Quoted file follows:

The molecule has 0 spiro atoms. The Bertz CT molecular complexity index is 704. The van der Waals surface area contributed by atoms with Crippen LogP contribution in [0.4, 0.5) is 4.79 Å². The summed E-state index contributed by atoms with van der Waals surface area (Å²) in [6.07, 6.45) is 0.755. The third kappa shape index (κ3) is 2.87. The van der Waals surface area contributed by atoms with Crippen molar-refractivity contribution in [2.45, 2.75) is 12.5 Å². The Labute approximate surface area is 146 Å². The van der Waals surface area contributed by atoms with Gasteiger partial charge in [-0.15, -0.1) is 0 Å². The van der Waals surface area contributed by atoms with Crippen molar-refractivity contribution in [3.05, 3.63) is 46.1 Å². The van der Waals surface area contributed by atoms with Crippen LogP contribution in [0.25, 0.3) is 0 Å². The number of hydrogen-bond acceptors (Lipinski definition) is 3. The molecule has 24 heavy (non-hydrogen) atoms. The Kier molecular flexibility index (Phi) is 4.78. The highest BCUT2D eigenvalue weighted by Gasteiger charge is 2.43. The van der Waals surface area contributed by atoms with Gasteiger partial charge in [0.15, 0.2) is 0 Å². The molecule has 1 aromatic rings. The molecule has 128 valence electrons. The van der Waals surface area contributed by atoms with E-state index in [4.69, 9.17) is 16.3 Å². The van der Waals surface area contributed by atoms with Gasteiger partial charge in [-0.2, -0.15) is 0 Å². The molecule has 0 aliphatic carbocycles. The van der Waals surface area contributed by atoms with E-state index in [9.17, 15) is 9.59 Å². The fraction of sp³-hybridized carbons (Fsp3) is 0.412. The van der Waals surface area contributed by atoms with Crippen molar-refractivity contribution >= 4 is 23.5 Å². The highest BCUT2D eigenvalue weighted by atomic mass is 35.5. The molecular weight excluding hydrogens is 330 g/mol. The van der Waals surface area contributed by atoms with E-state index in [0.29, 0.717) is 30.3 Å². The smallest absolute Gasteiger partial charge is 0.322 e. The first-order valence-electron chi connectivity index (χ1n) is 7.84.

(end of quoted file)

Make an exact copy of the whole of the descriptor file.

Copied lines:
The molecule has 0 spiro atoms. The Bertz CT molecular complexity index is 704. The van der Waals surface area contributed by atoms with Crippen LogP contribution in [0.4, 0.5) is 4.79 Å². The summed E-state index contributed by atoms with van der Waals surface area (Å²) in [6.07, 6.45) is 0.755. The third kappa shape index (κ3) is 2.87. The van der Waals surface area contributed by atoms with Crippen molar-refractivity contribution in [2.45, 2.75) is 12.5 Å². The Labute approximate surface area is 146 Å². The van der Waals surface area contributed by atoms with Gasteiger partial charge in [-0.15, -0.1) is 0 Å². The van der Waals surface area contributed by atoms with Crippen molar-refractivity contribution in [3.05, 3.63) is 46.1 Å². The van der Waals surface area contributed by atoms with Crippen LogP contribution in [0.25, 0.3) is 0 Å². The number of hydrogen-bond acceptors (Lipinski definition) is 3. The molecule has 24 heavy (non-hydrogen) atoms. The Kier molecular flexibility index (Phi) is 4.78. The highest BCUT2D eigenvalue weighted by Gasteiger charge is 2.43. The van der Waals surface area contributed by atoms with Gasteiger partial charge in [0.15, 0.2) is 0 Å². The molecule has 1 aromatic rings. The molecule has 128 valence electrons. The van der Waals surface area contributed by atoms with E-state index in [4.69, 9.17) is 16.3 Å². The van der Waals surface area contributed by atoms with Gasteiger partial charge in [-0.2, -0.15) is 0 Å². The molecule has 0 aliphatic carbocycles. The van der Waals surface area contributed by atoms with E-state index in [9.17, 15) is 9.59 Å². The fraction of sp³-hybridized carbons (Fsp3) is 0.412. The van der Waals surface area contributed by atoms with Crippen molar-refractivity contribution >= 4 is 23.5 Å². The highest BCUT2D eigenvalue weighted by atomic mass is 35.5. The molecular weight excluding hydrogens is 330 g/mol. The van der Waals surface area contributed by atoms with E-state index in [0.29, 0.717) is 30.3 Å². The smallest absolute Gasteiger partial charge is 0.322 e. The first-order valence-electron chi connectivity index (χ1n) is 7.84.